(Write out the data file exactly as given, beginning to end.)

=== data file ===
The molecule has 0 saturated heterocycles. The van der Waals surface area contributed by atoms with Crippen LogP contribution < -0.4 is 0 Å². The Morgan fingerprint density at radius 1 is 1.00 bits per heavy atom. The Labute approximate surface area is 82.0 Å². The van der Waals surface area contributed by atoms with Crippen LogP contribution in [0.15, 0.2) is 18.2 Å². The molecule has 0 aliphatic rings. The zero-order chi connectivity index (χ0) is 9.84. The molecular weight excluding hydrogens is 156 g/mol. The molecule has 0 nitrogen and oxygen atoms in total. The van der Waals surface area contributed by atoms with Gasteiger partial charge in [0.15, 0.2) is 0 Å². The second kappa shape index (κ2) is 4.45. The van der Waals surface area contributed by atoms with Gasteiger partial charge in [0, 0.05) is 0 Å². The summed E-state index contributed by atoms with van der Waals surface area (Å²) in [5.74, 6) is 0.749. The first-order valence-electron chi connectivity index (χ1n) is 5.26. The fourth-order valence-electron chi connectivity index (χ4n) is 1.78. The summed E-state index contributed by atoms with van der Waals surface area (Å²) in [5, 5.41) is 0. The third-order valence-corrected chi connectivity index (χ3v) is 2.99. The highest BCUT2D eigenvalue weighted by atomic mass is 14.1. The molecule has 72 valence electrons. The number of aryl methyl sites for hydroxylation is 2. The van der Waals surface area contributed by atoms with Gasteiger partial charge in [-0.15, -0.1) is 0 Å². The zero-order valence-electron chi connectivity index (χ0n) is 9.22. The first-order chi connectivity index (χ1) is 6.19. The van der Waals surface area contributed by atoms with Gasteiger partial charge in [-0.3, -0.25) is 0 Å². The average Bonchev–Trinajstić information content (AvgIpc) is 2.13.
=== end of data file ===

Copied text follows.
The molecule has 0 saturated heterocycles. The van der Waals surface area contributed by atoms with Crippen LogP contribution < -0.4 is 0 Å². The Morgan fingerprint density at radius 1 is 1.00 bits per heavy atom. The Labute approximate surface area is 82.0 Å². The van der Waals surface area contributed by atoms with Crippen LogP contribution in [0.15, 0.2) is 18.2 Å². The molecule has 0 aliphatic rings. The zero-order chi connectivity index (χ0) is 9.84. The molecular weight excluding hydrogens is 156 g/mol. The molecule has 0 nitrogen and oxygen atoms in total. The van der Waals surface area contributed by atoms with Gasteiger partial charge in [0.15, 0.2) is 0 Å². The second kappa shape index (κ2) is 4.45. The van der Waals surface area contributed by atoms with Gasteiger partial charge in [0, 0.05) is 0 Å². The summed E-state index contributed by atoms with van der Waals surface area (Å²) in [5.74, 6) is 0.749. The first-order valence-electron chi connectivity index (χ1n) is 5.26. The fourth-order valence-electron chi connectivity index (χ4n) is 1.78. The summed E-state index contributed by atoms with van der Waals surface area (Å²) in [5, 5.41) is 0. The third-order valence-corrected chi connectivity index (χ3v) is 2.99. The highest BCUT2D eigenvalue weighted by atomic mass is 14.1. The molecule has 72 valence electrons. The number of aryl methyl sites for hydroxylation is 2. The van der Waals surface area contributed by atoms with Gasteiger partial charge in [-0.15, -0.1) is 0 Å². The zero-order valence-electron chi connectivity index (χ0n) is 9.22. The first-order chi connectivity index (χ1) is 6.19. The van der Waals surface area contributed by atoms with Gasteiger partial charge in [-0.3, -0.25) is 0 Å². The average Bonchev–Trinajstić information content (AvgIpc) is 2.13.